The rule and standard for all law-making is the public good. ~ John Locke
In anticipating the direction in which sociopolitical thought was headed, English philosopher John Locke (1632–1704) was a widely influential. His fame gave him credit to nascent trends which he helped accelerate.
The Age of Enlightenment was an intellectual movement in the 17th–18th centuries to reform society via rationality, challenging concepts rooted in tradition and faith. Ironically, Enlightenment thought placed indomitable faith in the idea of progress. Its proponents promoted empirical science, skepticism, and intellectual exchange, in opposition to superstition, intolerance, and abuses of power by the church and state. Locke was one of the powerhouses in this so-called Age of Reason.
Government has no other end but the preservation of property. The end of law is not to abolish or restrain, but to preserve and enlarge freedom. ~ John Locke
Classical liberalism as a political creed was hatched by Locke. Though there had been many socialists before Marx, there were no libertarians before Locke.
The natural liberty of man is to be free from any superior power on Earth, and not to be under the will or legislative authority of man, but to have only the law of Nature for his rule. ~ John Locke
Locke asserted that people had a right to their own paths, rather than imposition by authority. Locke challenged the divine right of kings, and proposed self-governance: for and by the people.
Every man has an immortal soul that is capable of eternal happiness or misery. Its happiness depends on his believing and doing the things that he needs to believe and do if he is to obtain God’s favour – the things that are prescribed by God for that purpose. ~ John Locke
Locke’s logic was based upon his belief in a moral relationship between individual and God. Since life was a gift from God, all were equal before God.
God having made man such a creature, that in his own judgment, it was not good for him to be alone, put him under strong obligations of necessity, convenience, and inclination to drive him into society, as well as fitted him with understanding and language to continue and enjoy it. ~ John Locke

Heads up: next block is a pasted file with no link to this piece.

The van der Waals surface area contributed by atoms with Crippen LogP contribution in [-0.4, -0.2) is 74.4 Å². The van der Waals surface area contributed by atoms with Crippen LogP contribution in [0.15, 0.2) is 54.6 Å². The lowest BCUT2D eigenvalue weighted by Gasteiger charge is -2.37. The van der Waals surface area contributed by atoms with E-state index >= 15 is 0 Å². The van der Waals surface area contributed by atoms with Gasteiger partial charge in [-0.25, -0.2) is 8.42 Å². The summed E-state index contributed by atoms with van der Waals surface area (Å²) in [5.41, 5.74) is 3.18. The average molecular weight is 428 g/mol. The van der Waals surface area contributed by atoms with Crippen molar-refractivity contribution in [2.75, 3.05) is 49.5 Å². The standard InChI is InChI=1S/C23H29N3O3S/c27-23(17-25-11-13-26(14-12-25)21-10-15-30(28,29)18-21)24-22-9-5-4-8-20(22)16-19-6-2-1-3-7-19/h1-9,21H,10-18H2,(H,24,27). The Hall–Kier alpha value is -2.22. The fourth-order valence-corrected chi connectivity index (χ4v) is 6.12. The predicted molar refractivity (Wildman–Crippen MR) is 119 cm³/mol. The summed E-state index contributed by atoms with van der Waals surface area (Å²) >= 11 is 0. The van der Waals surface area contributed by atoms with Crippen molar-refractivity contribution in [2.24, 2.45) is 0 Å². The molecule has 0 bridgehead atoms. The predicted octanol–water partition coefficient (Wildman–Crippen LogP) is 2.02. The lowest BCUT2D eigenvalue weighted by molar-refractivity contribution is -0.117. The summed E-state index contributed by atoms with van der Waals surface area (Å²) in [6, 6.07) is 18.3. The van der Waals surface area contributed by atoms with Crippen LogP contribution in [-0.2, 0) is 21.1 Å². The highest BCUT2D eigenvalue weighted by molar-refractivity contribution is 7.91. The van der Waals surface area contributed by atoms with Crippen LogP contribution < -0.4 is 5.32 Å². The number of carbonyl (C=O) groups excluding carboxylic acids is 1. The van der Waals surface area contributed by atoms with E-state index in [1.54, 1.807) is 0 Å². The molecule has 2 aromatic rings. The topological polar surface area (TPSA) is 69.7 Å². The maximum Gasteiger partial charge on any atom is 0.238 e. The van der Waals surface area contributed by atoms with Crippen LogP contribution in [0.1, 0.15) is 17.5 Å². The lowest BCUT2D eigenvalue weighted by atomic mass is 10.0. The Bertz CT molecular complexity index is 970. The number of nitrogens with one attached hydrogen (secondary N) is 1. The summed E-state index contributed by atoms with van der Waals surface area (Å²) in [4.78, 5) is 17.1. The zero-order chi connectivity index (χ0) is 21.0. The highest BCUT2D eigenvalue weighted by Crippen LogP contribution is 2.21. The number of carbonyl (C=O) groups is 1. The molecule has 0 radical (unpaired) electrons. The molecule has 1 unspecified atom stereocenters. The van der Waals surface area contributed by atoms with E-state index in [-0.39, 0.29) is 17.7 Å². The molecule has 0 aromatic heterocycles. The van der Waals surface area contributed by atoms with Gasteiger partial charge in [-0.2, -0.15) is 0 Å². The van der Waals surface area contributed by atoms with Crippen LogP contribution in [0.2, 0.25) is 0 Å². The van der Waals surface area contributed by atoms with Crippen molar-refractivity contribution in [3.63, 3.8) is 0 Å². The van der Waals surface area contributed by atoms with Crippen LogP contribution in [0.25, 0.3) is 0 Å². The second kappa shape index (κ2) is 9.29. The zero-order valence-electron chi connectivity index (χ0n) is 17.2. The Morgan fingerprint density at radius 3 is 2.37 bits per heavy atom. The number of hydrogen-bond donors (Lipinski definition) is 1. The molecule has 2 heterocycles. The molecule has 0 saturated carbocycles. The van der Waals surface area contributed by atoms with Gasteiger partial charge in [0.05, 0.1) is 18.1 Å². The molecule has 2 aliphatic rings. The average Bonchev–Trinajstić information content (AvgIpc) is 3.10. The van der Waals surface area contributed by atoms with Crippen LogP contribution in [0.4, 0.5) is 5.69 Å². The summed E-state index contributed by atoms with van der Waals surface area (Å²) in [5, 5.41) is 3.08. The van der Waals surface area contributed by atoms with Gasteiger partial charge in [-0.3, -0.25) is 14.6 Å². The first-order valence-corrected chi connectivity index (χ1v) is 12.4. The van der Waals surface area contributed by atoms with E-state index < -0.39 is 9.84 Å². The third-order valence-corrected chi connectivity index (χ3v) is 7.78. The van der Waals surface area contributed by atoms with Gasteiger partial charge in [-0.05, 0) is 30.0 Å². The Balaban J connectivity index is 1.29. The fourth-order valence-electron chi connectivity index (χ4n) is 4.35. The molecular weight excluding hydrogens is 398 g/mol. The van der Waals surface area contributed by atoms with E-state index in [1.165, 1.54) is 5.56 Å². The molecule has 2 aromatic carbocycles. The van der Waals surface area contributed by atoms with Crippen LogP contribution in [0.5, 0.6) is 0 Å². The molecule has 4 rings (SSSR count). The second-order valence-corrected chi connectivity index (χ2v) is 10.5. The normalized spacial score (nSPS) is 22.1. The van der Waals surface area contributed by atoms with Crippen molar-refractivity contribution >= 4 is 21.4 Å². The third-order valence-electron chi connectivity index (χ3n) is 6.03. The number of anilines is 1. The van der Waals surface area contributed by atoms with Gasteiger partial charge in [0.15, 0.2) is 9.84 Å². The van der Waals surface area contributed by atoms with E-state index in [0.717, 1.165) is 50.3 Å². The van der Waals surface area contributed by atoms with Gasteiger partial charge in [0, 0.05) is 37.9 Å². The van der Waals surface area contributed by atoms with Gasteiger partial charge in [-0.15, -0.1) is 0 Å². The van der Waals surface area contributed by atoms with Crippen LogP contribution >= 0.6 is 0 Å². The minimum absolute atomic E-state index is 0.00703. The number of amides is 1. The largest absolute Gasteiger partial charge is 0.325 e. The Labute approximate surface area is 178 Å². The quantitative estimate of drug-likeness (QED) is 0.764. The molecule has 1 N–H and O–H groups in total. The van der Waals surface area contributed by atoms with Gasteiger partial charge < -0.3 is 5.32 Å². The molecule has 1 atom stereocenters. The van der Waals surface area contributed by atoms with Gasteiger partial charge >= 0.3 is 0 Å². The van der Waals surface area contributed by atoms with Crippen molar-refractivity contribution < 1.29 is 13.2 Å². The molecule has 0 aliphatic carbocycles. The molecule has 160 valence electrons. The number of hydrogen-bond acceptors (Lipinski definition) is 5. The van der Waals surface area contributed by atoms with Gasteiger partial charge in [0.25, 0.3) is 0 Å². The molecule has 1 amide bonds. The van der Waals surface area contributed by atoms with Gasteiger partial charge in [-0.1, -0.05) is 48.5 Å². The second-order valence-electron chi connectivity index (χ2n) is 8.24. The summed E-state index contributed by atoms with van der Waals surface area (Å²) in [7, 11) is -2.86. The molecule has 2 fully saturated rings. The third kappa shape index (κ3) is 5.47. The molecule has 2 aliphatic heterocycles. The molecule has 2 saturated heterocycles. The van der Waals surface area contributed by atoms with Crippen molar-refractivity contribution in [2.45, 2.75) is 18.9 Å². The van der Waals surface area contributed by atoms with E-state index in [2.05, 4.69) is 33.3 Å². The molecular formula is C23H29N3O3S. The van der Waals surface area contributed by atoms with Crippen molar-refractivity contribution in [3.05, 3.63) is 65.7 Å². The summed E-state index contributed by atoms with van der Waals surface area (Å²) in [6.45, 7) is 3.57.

Hence, the natural condition of man was of freedom. Locke’s insistence that there was a higher, natural law over the law of the state became an integral part of modern democratic theology.
Locke may have had his head in the clouds, but his political feet were on solid ground. His take on “why men enter into society” was so mundane as to hit conservative bedrock.
The reason why men enter into society is the preservation of their property. Where there is no property there is no injustice. ~ John Locke
Locke never considered the rather obvious implication of that last statement: “where there is no property there is no injustice” – that private property is the root of injustice, and thereby the material wellspring of evil.
Locke’s political philosophy enthralled 19th century utilitarians. It echoed in the Declaration of Independence by the American colonies: “with certain inalienable rights.”
There is irony in this. Locke opposed the English colonies in the New World, as it risked depleting England of good people. He also presciently feared that the colonies would become independent of the mother country and compete with it.
To love our neighbor as ourselves is such a truth for regulating human society, that by that alone one might determine all the cases in social morality. ~ John Locke
Like many who followed in his philosophic footsteps, Locke was so optimistically idealistic as to sink into the swamp of naïveté. His stance that the state of Nature was of perfect freedom and equality ignored the altricial dependence in which we all exist from birth into adulthood, as well as disregarding the interdependence extant in society in his day.
Idea is the object of thinking. ~ John Locke
Locke’s mental world of abstractions provided self-comforting thoughts that had no connection to the subjection and hardscrabble existence that most people lived in, which invariably goes beyond impacting the quality of society to actually defining it. Like his characterization of politics, Locke’s accounting of economics was utterly fictional.
All wealth is the product of labor. ~ John Locke